195. "Fixing the Schools Is Not Enough" New York Times, (December 17, 1989).
Plans to reform our schools tend to overlook the fact that about half of our youngsters grow up in families that are not viable from an educational viewpoint. Frequent divorces, a bewildering rotation of boyfriends and parents who come home from work exhausted both physically and mentally, have left many homes with a tremendous parenting deficit. Instead of providing a stable home environment and the kind of close, loving supervision good character formation requires, many child care facilities, grannies, and baby sitters simply insure that children will stay out of harm’s way.
As a result, personality traits essential for the acquisition of specific skills like math, English and various vocational skills are often lacking. Children come to school without self-discipline and they cannot defer gratification. Nor can they concentrate or mobilize themselves to the tasks at hand.
Many studies find students deficient in math or English skills. This does not concern such advanced matters as whether students can craft a powerful essay or analyze a calculus problem. At issue is the ability to do arithmetic and write clear memos. Close examination of what is required points in one direction: the elementary knowledge involved can be taught quickly because it entails rather simple rules. The rest is self-discipline and adhering to the rules without jumping to conclusions.
Character formation has traditionally been viewed as a family matter, while the various commissions studying our nation’s educational needs see schools as their purview. Also, cognitive deficiencies in areas like reading comprehension are more readily measured and less controversial than character defects, like the inability to delay gratification or concentrate on tasks. Mainstream psychology also has been highly cognitive in its outlook. Since the 1960's, it has tended to deal with skills rather than personalities. Still, studies lend support to the thesis that one needs to prepare the vessel before it can be loaded with skills and specific knowledge.
One of the best bodies of data regarding character formation was collected by James Coleman and his colleagues at the University of Chicago. The data show that children who study well also have well-developed characters. The youngsters doing well in high-performance schools have two main attributes: they do quite a bit of homework and they relate positively to their schools. Homework is the giveaway cue; those who can do a great deal of it, largely unsupervised, have acquired self-discipline. And, students need to respect their teacher and see their assignments as meaningful.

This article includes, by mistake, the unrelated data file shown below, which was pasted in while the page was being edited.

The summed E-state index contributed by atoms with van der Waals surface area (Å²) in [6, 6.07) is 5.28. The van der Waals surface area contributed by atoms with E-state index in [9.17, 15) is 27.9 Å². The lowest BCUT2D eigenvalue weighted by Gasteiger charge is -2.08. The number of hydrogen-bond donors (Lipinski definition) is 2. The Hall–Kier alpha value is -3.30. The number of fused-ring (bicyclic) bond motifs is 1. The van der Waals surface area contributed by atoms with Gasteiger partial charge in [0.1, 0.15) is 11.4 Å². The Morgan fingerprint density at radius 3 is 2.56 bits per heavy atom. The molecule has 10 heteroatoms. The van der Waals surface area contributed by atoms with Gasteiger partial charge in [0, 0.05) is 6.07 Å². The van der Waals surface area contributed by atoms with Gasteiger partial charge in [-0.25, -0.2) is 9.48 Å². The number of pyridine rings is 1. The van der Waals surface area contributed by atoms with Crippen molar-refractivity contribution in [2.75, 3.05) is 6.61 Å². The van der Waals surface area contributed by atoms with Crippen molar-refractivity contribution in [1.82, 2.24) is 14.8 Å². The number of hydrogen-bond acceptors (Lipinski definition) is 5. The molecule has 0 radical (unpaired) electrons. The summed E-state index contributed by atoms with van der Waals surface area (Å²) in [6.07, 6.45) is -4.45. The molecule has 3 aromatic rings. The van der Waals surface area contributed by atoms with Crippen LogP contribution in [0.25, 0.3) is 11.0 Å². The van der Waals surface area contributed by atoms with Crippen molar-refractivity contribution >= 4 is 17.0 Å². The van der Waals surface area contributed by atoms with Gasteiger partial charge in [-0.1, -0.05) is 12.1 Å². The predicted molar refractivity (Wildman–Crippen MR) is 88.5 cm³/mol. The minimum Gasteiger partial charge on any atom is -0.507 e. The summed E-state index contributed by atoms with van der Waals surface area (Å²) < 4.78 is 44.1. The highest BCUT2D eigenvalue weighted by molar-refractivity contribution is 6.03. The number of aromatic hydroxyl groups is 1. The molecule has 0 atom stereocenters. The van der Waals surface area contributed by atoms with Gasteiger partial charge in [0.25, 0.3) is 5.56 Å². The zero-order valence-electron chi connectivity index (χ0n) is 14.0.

Several other studies reach similar conclusions. But the strongest evidence is found in the success of all-encompassing programs like the Conservation Corps, and some of the drug treatment programs. These programs take youngsters that often are disoriented, lacking in motivation and skills and develop their psychic stamina and their ability to mobilize and make commitments. Then the acquisition of specific skills becomes relatively easy.
Beyond being a prerequisite for good study habits, self-discipline is essential for making an employee show up for work regularly, be responsible for the quality of his or her production and take initiative. It is the basis of the work ethic.
How may one enhance the much neglected development of a child’s character? It is important to start early. Companies would be serving their long-term interests by offering their employees (mothers and fathers) more leave in the first two years of the child’s life. Parents ought to be advised that a premature emphasis on cognitive achievement and neglect of human development is self-defeating. One presupposes the other.
Recognizing that such a transformation in child care policy is unlikely, and that many parents probably will continue to spend relatively little time in developing their child’s character, the schools must step in. Schools ought to start earlier, say at age 4, and be open longer during the day and into the summer to make up for some of the lost parenting.
Resources must be shifted from the top-heavy end of the education structure to early education. Currently we often prepare youngsters poorly in primary schools, mistrain tem in high school, and then graduate them with poor working habits. But it is much more effective, from an economic viewpoint and a human one, to help young people learn things right the first time around.
If business leaders seek and active role in educational reform, they should concentrate on two related fronts: encourage character-formation before skill acquisition, and stress investment in the early years versus later ones.